1660319506882 Montague

Seven Steps to Network Security

Aug. 5, 2013
Security Specialists Build a List of Safety Measures to Take
About the Author

Jim Montague is the executive editor for Control. Email him at [email protected].

One of the most thorough lists about how to achieve network security is "Seven Steps to ICS and SCADA Security" by Eric Byres, PE, CTO and engineering vice president of Tofino Security, a subsidiary of Belden, and John Cusimano, security director at exida Consulting.

SEE ALSO: Caring for Network Caregivers

The steps are:

• Assess Existing Systems. Perform a high-level risk assessment to quantify and rank dangerous risks. This will show users how to prioritize their security funding and projects.

• Document Policies and Procedures. Develop industrial control system (ICS)-specific documents that describe your company policy, standards and procedures for control system security. They should refer back to corporate IT security documents. Separate ICS security documents will help those responsible for ICS security to understand their security-related expectations and responsibilities. Also, become familiar with security regulations and standards for your industry.

Train Personnel and Contractors. After documenting policies and procedures, make sure senior management supports them, and that staff is aware, trained and follows them.

• Segment the Control System Network. Network segmentation into zones connected by firewalled conduits is the most important tactical step you can take to improve the security of your industrial automation system.

Control Access to the System. Once your network is partitioned, the next step is to control access to the assets in those zones with physical and logical controls. Physical access controls include locked cabinets, locked doors, fences, etc. Likewise, logical access should include multiple levels of control and authentication.

• Harden the Components. This means locking down functions of the components in your system to prevent unauthorized access or changes, remove unnecessary functions or features, patch any known vulnerabilities, and set configurable options to their most secure settings. This is especially important in modern control systems which use lots of commercial off-the-shelf technology.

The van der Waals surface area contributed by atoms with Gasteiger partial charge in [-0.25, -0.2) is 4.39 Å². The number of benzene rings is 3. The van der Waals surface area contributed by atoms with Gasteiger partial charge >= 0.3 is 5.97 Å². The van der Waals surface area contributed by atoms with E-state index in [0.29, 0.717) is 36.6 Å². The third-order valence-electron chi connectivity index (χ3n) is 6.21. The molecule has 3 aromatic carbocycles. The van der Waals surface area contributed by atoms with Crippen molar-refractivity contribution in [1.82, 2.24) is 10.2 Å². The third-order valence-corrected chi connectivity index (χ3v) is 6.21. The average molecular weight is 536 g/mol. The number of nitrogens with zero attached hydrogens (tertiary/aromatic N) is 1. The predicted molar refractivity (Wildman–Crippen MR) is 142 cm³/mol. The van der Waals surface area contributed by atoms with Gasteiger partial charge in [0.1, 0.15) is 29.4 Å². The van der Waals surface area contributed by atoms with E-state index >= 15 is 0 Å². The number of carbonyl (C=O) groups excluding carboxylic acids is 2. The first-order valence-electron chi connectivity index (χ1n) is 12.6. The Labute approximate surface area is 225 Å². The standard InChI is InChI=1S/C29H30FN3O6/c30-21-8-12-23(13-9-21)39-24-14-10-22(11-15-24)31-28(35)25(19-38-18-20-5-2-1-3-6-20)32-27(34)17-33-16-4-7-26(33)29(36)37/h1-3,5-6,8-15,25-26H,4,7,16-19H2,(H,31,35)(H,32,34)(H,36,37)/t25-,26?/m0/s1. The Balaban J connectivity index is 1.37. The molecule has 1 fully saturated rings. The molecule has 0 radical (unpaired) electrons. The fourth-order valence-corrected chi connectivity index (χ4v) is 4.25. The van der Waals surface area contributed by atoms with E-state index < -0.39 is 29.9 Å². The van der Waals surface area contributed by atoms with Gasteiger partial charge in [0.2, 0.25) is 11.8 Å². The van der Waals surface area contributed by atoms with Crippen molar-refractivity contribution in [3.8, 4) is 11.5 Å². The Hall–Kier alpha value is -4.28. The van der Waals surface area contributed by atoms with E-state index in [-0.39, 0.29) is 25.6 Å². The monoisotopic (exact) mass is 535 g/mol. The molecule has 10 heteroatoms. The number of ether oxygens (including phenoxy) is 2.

Monitor and Maintain System Security. Maintain vigilance by monitoring and maintaining security throughout the lifecycle of your system. This involves updating antivirus signatures and installing security patches on Windows servers.  It also involves monitoring your system for suspicious activity.

Finally, periodically test and assess your system. Assessments involve audits to verify the system is still configured for optimal security as well as updating security controls to the latest standards and best practices. It's vital to remember that effective ICS and SCADA security isn't a one-time project. It's an ongoing, iterative process, so you'll need to repeat the seven steps and update materials and measures as systems, people, business objectives and threats change.

This article is a sidebar item in the 2013 Industrial Networking Q3 cover story "Identify the Network Threat."

About the Author

Jim Montague | Executive Editor, Control

Jim Montague is executive editor of Control. He can be contacted at [email protected].

Sponsored Recommendations

Case Study: Conveyor Solution for Unique Application

Find out how the Motion Automation Intelligence Conveyor Engineering team provided a new and reliable conveyance solution that helped a manufacturer turn downtime into uptime....

2024 State of Technology Report: PLCs & PACs

Programmable logic controllers (PLCs) have been a popular method of machine control since the PLC was invented in the late 1960s as a replacement for relay logic. The similarly...

Power Distribution Resource Guide

When it comes to selecting the right power supply, there are many key factors and best practices to consider.

Safe Speed and Positioning with Autonomous Mobile Robots

Here are some tips for ensuring safe speed and positioning for AMRs using integrated safety technology – many of these tips also apply to automated guided vehicles (AGVs).